Kumasi

Trade and Industry Minister-designate, Alan Kwadwo Kyerematen, on Friday, announced, that the Free Zones Enclave in Kumasi would be turned into Ghana’ second industrial city, after Tema.

Mr Kyerematen said a public-private partnership was advancing towards developing the land acquired by the Government at Ejisu for activities in the industrial city because of the strategic location of the Ashanti Region.

He described the Region “as being linked to several other geographical regions of Ghana” and being a transit corridor to the Sahelian countries of West Africa.

The renominated Minister for the portfolio, who is a lawyer, an entrepreneur, diplomat, and management consultant, said this as his veting by the Appointments Committee of Parliament, at the Parliament House, in Osu-Accra.

Currently chaired by Mr Joseph Osei Owusu, First Deputy Speaker of Parliament, who is also the MP for Bekwai, the Appointments Committee of Parliament derives its existence and power from the 1992 Constitution and the Standing Orders of Parliament to vet nominees of the President for ministerial positions or other public offices, such as the Office of the Chief Justice.

The Committee, subsequently, recommends to the plenary of Parliament to either reject or approve the nominees.

Mr Kyerematen announced that the One District One Factory (1D1F) flagship programme of the Government included the development of industrial parks, and the Ejisu land had been incorporated into the Greater Kumasi Industrial and Economic Zone.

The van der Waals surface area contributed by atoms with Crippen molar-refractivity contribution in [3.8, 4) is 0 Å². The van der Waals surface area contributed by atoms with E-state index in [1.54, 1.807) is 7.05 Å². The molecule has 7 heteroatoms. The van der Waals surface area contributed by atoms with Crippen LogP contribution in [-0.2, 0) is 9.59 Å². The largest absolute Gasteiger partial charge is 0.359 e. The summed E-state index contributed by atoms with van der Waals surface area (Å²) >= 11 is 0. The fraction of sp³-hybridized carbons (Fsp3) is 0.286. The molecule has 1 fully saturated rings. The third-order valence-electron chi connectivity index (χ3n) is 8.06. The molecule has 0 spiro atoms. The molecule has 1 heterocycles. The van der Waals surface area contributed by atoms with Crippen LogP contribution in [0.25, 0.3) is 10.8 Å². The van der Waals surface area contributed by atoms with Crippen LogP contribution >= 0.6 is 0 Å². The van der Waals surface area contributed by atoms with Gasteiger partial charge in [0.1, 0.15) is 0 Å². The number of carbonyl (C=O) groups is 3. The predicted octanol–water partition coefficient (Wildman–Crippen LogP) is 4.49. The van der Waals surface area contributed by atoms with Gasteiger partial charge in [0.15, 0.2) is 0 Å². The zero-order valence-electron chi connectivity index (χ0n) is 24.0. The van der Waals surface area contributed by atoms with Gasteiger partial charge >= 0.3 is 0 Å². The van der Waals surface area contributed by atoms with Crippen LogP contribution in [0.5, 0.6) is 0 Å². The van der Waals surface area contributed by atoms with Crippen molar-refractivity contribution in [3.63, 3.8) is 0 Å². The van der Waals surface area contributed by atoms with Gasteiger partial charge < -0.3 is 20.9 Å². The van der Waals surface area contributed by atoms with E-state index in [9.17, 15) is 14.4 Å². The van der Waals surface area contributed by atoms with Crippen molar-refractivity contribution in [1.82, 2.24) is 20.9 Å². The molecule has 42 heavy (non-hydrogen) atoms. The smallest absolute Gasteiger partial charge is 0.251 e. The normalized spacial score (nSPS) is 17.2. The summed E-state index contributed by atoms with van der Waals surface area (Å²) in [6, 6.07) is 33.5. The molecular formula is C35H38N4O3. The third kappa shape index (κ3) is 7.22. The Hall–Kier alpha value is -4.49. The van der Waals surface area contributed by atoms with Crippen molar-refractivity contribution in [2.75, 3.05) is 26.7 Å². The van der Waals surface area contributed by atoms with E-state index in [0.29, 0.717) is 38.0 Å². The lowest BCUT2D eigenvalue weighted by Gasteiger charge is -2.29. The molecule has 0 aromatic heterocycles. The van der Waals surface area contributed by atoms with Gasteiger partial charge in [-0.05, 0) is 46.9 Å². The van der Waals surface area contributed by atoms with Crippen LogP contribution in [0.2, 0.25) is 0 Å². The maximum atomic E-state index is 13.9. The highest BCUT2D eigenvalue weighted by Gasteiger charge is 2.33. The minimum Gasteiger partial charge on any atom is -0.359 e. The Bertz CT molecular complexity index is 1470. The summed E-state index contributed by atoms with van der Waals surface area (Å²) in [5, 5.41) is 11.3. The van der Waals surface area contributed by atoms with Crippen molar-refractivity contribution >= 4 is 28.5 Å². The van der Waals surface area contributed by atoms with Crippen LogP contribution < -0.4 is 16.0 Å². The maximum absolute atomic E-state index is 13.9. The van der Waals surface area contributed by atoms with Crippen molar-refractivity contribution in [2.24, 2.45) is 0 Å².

“This is going to be the next industrial enclave after Tema,” the Minister-designate declared.

He explained that the Ejisu Free Zones Enclave land was acquired 19 years ago, and the encroachment challenge there was similar to other areas where land had been acquired for development.

Securing funding was the major problem that had delayed the development of Free Zones lands, he stated.

He, however, emphasised that it was important for the Government to develop land banks that could become available to potential investors, and added, “Let’s engage the private sector to develop these land banks with the Government’s support”.

Mr Kyerematen informed the Committee that the encroached lands were being investigated, while a surveyor had been engaged to assess the extent of damage, in addition to the public being sensitised to protect that property.

When the Committee pointed out to him that the delay in developing Government acquired lands for their intended projects denied the people of their legal right to farm or other engage in other socio-economic activities, he said: ‘The Government is providing incentives to the private sector to undertake this project.

“It’s going to be one of the biggest projects.”

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